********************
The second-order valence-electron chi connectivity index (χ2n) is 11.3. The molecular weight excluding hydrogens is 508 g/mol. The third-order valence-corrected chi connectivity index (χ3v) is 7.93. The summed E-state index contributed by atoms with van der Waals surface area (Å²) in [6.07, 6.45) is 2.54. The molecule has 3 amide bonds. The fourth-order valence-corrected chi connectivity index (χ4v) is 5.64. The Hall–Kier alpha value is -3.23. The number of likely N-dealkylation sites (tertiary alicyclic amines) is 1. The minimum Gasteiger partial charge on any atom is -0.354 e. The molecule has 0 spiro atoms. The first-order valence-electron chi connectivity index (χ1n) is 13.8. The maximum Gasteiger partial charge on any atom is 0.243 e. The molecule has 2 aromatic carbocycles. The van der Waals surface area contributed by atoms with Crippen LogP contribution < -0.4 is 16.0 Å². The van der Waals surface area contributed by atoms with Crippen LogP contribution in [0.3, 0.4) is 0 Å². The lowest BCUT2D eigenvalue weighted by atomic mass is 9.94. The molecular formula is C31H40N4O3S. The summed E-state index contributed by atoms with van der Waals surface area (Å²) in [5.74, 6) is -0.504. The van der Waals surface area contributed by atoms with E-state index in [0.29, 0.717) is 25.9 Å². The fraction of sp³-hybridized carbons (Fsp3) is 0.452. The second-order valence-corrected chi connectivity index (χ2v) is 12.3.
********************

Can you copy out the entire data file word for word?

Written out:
The second-order valence-electron chi connectivity index (χ2n) is 11.3. The molecular weight excluding hydrogens is 508 g/mol. The third-order valence-corrected chi connectivity index (χ3v) is 7.93. The summed E-state index contributed by atoms with van der Waals surface area (Å²) in [6.07, 6.45) is 2.54. The molecule has 3 amide bonds. The fourth-order valence-corrected chi connectivity index (χ4v) is 5.64. The Hall–Kier alpha value is -3.23. The number of likely N-dealkylation sites (tertiary alicyclic amines) is 1. The minimum Gasteiger partial charge on any atom is -0.354 e. The molecule has 0 spiro atoms. The first-order valence-electron chi connectivity index (χ1n) is 13.8. The maximum Gasteiger partial charge on any atom is 0.243 e. The molecule has 2 aromatic carbocycles. The van der Waals surface area contributed by atoms with Crippen LogP contribution < -0.4 is 16.0 Å². The van der Waals surface area contributed by atoms with Crippen LogP contribution in [0.3, 0.4) is 0 Å². The lowest BCUT2D eigenvalue weighted by atomic mass is 9.94. The molecular formula is C31H40N4O3S. The summed E-state index contributed by atoms with van der Waals surface area (Å²) in [5.74, 6) is -0.504. The van der Waals surface area contributed by atoms with E-state index in [0.29, 0.717) is 25.9 Å². The fraction of sp³-hybridized carbons (Fsp3) is 0.452. The second-order valence-corrected chi connectivity index (χ2v) is 12.3.